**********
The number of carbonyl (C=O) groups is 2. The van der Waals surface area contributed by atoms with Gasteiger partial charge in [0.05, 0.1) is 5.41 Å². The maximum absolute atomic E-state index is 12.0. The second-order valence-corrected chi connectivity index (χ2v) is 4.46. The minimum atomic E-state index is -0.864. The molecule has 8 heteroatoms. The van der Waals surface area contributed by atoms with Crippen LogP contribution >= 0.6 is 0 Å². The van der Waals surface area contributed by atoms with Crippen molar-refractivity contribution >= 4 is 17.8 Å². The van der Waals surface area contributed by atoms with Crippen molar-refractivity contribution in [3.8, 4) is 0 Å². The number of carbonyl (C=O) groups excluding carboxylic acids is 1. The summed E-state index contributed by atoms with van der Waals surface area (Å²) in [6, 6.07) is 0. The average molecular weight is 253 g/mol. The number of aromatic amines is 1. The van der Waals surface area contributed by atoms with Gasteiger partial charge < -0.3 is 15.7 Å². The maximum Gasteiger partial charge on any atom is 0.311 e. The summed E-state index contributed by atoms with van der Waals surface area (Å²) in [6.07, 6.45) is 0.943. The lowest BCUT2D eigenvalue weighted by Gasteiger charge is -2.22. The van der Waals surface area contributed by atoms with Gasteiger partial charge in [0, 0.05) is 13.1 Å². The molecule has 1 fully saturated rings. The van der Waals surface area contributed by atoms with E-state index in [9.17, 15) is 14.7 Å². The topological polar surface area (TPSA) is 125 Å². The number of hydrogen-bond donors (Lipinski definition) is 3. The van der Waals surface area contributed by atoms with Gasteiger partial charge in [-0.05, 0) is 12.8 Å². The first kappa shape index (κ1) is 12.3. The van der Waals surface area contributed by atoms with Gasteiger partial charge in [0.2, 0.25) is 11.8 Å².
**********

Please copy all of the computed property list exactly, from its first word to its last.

The number of carbonyl (C=O) groups is 2. The van der Waals surface area contributed by atoms with Gasteiger partial charge in [0.05, 0.1) is 5.41 Å². The maximum absolute atomic E-state index is 12.0. The second-order valence-corrected chi connectivity index (χ2v) is 4.46. The minimum atomic E-state index is -0.864. The molecule has 8 heteroatoms. The van der Waals surface area contributed by atoms with Crippen LogP contribution >= 0.6 is 0 Å². The van der Waals surface area contributed by atoms with Crippen molar-refractivity contribution >= 4 is 17.8 Å². The van der Waals surface area contributed by atoms with Crippen molar-refractivity contribution in [3.8, 4) is 0 Å². The number of carbonyl (C=O) groups excluding carboxylic acids is 1. The summed E-state index contributed by atoms with van der Waals surface area (Å²) in [6, 6.07) is 0. The average molecular weight is 253 g/mol. The number of aromatic amines is 1. The van der Waals surface area contributed by atoms with Gasteiger partial charge < -0.3 is 15.7 Å². The maximum Gasteiger partial charge on any atom is 0.311 e. The summed E-state index contributed by atoms with van der Waals surface area (Å²) in [6.07, 6.45) is 0.943. The lowest BCUT2D eigenvalue weighted by Gasteiger charge is -2.22. The van der Waals surface area contributed by atoms with Gasteiger partial charge in [0, 0.05) is 13.1 Å². The molecule has 1 fully saturated rings. The van der Waals surface area contributed by atoms with E-state index in [9.17, 15) is 14.7 Å². The topological polar surface area (TPSA) is 125 Å². The number of hydrogen-bond donors (Lipinski definition) is 3. The van der Waals surface area contributed by atoms with Gasteiger partial charge in [-0.05, 0) is 12.8 Å². The first kappa shape index (κ1) is 12.3. The van der Waals surface area contributed by atoms with Gasteiger partial charge in [0.2, 0.25) is 11.8 Å².